Another common spice used in Indian food is cardamom, which comes from a plant similar to ginger. This spice offers a unique flavor that is often described as having similarities to mint or nutmeg but is unique in its way. In Indian cuisine, the cardamom spice is used in warm curry dishes, such as soups or stews, or even in Indian rice pudding.

Several research studies have explored the unique cardamom benefits for our health, which range from helping lower blood pressure to improving symptoms in people with digestive problems such as IBS. One interesting study found that cardamom can lower blood pressure in adults thanks to its high antioxidant content. It is also thought that cardamom may have a slight diuretic effect, which means it helps expel water from the body (also helping to lower blood pressure).

Ginger

Although the cardamom plant is similar to ginger, both spices have a unique flavor. This ground spice is derived from the underground root stem of a ginger plant and then dried and powdered to be used as a spice. Many people describe ginger as having a slightly warm or “firey” taste. In Indian cuisine, you’ll often find ginger used in chicken curry, chicken tikka masala, and lentil dishes to enhance the flavor.

Ginger offers many unique health benefits but is most commonly used to help relieve nausea, vomiting, and other digestive issues. Ginger is also thought to contain some anti-inflammatory compounds which could help fight against chronic disease.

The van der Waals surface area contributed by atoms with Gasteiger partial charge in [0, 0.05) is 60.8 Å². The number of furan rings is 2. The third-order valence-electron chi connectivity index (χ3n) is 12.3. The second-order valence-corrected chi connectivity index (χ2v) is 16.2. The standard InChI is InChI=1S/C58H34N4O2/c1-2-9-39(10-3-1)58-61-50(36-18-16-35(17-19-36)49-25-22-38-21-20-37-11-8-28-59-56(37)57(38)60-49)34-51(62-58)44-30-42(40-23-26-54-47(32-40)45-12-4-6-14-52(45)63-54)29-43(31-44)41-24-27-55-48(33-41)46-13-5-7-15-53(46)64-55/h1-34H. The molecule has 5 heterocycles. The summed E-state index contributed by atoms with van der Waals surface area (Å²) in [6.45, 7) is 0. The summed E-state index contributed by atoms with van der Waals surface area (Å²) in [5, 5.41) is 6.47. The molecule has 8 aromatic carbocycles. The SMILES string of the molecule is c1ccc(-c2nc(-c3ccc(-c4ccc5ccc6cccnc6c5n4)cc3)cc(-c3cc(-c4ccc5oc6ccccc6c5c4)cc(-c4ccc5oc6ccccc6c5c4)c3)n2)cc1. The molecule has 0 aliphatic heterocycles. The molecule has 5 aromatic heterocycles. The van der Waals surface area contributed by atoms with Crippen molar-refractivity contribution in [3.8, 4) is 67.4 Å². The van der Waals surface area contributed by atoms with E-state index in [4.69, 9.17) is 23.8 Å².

Cumin

Cumin is the most commonly used spice in India which adds a warm flavor to savory cooking (often used in stews, curries, soups, and other warm dishes). Curry powder is often made with cumin as its primary ingredient thanks to its rich flavor. Not only does cumin taste amazing when added to Indian dishes, but it also is being explored for its potential health benefits. Some studies done in animals have suggested that cumin may have a role in helping to fight certain types of cancer. Other studies have found cumin could also support weight loss, although further research is needed to make accurate conclusions.

Chili pepper

Chili pepper is commonly used in spicy Indian meals such as various types of spicy curry meals. Inside chili pepper is a component known as capsaicin which is thought to offer many health benefits, such as reducing the risk of heart disease and helping to fight against inflammation. If you can handle the heat, consider adding a touch of chili pepper to your meal!